They’ve used the star maps to calculate the precise location of where they believe the Engineers are based, and they seem anxious to “meet their maker.” Being scientists, of course, they don’t seem to have any knowledge of pop culture—especially the Western films that taught us all that to “meet your maker” means to DIE. Then again, if they did, there wouldn’t be a horror element to this sci-fi film, or a second-act crisis. I won’t give too much away, because a film like this depends upon surprise, but as the cover notes reveal, this team of scientists “travels to the darkest corners of the universe searching for the origins of human life. Instead they find a dark, twisted world that hides a terrifying threat capable of destroying them . . . and all mankind!”
Previously I’d only seen Rapace in the Swedish version of “The Girl with the Dragon Tattoo,” and she brings a softer side to her performance here that nonetheless draws upon her “Dragon Tattoo” experience in several key action scenes. She and Marshall-Green make for a believable couple, though Charlize Theron seems wasted as the Weyland exec in charge of the mission (and with not enough to do), and Harris and Spall are the throwaways used for comic relief before being fed to the plot muncher. But Michael Fassbender gets a meaty role as the android David, who alone pilots the ship while the rest sleep, ala “Planet of the Apes.” And the more that crew members bring up his inability to experience human emotion, the more you see a glimmer that fortifies what Jeff Goldblum’s character said in “Jurassic Park”: “Nature finds a way.” Even android nature. Creation can lead to some surprising results, and that’s yet another of the movie’s themes.
Artfully designed with special effects that border on the elegant—there’s no other way to put it—“Prometheus” is a visual delight. SPOILER ALERT: There’s just one segment that caused my 14-year-old son and I to look at each other and roll our eyes: when one of the characters ingests the same thing as an ancient man (Prometheus?) we see in the film’s prologue, but with different results that make no sense and remind you instead of Universal’s vintage “Wolf Man.” It was the only head-scratcher that was just plain dumb, rather than provocative. Other than that, the film invites viewers to consider the questions that the team of scientists sets out to investigate: Where did we come from? What is our purpose? What happens to us after we die? . . . and all this, in the context of science fiction.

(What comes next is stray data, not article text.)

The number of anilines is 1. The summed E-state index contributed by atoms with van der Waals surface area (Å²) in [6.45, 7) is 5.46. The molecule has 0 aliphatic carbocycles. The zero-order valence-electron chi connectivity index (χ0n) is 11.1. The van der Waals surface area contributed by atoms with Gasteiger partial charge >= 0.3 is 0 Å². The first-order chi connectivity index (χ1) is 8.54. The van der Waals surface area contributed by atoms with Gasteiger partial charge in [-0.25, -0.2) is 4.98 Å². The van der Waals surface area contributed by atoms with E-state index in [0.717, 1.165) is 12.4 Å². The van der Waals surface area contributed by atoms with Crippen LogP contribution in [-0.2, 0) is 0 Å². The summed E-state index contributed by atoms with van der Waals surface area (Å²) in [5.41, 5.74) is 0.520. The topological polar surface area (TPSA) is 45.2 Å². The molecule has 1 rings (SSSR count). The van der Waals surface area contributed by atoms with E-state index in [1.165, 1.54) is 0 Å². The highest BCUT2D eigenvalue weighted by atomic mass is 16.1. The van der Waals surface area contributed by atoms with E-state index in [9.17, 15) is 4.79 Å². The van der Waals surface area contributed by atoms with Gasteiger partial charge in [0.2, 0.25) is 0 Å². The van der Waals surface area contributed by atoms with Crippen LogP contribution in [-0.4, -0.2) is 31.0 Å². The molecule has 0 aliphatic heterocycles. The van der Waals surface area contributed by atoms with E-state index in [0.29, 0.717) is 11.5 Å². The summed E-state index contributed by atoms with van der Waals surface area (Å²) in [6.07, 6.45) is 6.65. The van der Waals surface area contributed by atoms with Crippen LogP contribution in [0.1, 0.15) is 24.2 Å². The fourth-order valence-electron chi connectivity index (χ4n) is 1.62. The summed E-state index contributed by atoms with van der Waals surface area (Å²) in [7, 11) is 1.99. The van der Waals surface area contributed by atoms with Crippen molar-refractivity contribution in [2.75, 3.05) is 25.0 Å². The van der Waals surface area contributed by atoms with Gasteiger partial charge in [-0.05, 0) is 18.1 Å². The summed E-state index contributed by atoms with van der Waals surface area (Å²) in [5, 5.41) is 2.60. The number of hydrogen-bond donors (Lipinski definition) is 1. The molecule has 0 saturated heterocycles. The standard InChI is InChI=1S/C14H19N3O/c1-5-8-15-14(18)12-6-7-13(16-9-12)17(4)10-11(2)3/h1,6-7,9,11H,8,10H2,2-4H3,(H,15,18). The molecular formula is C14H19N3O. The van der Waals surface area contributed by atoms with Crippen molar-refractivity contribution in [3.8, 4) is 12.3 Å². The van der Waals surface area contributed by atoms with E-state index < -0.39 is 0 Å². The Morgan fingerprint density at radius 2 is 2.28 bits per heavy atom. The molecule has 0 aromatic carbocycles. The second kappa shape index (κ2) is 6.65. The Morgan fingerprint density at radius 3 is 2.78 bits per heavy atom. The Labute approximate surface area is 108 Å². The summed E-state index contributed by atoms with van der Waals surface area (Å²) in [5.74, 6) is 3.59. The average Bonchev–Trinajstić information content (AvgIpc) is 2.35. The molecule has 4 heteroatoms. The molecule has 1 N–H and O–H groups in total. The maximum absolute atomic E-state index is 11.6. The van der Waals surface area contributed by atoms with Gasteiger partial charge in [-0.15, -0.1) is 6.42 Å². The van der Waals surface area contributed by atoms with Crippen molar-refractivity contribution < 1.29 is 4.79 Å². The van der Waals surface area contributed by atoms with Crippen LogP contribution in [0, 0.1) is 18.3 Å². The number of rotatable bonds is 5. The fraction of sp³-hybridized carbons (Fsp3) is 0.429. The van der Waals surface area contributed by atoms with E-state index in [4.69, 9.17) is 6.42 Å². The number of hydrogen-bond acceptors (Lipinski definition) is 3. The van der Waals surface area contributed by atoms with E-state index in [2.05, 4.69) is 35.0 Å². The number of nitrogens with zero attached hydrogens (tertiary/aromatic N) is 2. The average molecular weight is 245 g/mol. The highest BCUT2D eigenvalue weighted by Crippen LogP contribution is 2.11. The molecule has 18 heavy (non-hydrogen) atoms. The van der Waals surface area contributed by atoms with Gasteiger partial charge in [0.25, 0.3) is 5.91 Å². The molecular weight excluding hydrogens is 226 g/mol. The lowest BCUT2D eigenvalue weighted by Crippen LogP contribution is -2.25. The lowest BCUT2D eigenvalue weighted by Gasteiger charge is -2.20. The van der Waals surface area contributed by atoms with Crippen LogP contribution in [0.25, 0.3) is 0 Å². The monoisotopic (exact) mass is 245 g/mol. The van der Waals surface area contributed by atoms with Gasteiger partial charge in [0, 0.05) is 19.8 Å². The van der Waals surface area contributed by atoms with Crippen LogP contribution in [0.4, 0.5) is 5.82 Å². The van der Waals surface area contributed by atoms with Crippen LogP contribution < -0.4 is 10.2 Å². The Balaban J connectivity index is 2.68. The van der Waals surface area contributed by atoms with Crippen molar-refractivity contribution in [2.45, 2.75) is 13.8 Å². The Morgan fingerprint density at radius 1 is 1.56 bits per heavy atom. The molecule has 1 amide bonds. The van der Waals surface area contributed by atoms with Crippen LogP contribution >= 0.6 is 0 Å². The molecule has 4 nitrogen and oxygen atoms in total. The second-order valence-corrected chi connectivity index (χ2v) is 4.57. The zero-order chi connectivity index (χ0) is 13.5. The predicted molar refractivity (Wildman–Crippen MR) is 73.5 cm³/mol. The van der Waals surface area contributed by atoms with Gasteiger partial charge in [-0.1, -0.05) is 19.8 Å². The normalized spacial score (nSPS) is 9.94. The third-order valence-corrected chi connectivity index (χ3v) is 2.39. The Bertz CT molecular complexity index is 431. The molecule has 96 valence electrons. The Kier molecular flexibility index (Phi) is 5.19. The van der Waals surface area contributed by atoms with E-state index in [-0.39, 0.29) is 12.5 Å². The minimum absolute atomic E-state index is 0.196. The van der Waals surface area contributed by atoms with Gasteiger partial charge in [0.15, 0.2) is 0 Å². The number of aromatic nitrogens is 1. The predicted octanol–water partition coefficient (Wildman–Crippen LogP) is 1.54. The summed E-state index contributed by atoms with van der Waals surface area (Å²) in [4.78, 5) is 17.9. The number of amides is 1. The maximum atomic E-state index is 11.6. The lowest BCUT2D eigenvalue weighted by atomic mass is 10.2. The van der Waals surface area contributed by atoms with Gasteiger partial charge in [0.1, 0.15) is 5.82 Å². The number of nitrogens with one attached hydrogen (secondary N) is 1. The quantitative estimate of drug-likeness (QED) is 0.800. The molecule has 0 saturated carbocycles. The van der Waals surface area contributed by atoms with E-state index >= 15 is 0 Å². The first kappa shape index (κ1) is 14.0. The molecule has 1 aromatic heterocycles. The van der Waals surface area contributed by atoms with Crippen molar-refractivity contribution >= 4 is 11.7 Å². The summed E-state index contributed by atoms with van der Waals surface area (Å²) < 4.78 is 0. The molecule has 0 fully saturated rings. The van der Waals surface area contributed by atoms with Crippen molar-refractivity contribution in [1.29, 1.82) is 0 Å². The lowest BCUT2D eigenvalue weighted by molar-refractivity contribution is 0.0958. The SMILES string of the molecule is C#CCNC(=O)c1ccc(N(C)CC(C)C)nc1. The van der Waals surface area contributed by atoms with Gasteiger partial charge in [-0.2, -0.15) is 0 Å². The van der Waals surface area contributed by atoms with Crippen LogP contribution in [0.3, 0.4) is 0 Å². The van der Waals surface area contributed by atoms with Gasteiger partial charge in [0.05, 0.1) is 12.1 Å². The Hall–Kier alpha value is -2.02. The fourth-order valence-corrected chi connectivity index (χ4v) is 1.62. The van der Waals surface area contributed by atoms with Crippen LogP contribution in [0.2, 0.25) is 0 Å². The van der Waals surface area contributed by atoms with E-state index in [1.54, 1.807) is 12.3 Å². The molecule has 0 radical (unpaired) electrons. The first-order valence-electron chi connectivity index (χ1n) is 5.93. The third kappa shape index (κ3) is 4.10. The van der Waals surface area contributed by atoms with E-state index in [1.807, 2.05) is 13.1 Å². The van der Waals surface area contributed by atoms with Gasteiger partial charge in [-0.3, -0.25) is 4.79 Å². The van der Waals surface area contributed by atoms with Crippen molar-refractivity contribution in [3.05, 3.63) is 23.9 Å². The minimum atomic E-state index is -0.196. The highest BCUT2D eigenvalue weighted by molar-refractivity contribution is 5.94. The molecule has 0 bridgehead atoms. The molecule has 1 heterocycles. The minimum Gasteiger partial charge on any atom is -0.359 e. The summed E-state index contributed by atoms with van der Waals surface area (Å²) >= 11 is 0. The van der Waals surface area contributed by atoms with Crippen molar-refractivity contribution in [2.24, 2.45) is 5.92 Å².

On the one hand, it makes for the kind of richly textured movie that a director like Scott can sink his teeth into. On the other hand, by getting into metaphysics it will muddy the universe for people who like their science fiction straight up. So how does it compare to “Alien”? Well, at Rotten Tomatoes (and I’m one of the Tomatometer critics), the original 1979 film received a 97 percent “fresh” rating, while the sequel film critics generally agree is the equal to the original—“Aliens” (1986)—received a 100 “fresh” rating, meaning there wasn’t a single critic who thought the film was rotten. And “Prometheus”? It received a 74 percent “fresh” rating at Rotten Tomatoes, and roughly the same rating at the Internet Movie Database where more than 180,000 readers voted.
I can understand why. “Alien” stayed the sci-fi course, happy to let viewers believe that there are some things—like aliens and monsters, of which there are plenty here—that don’t need to be explained. To tie them to deep ontological questions the way that “Prometheus” does is to alienate some viewers. Still, it’s refreshing to come across a film that’s willing to tackle the big issues, even if, like old Walter Payton, it gives you the slip.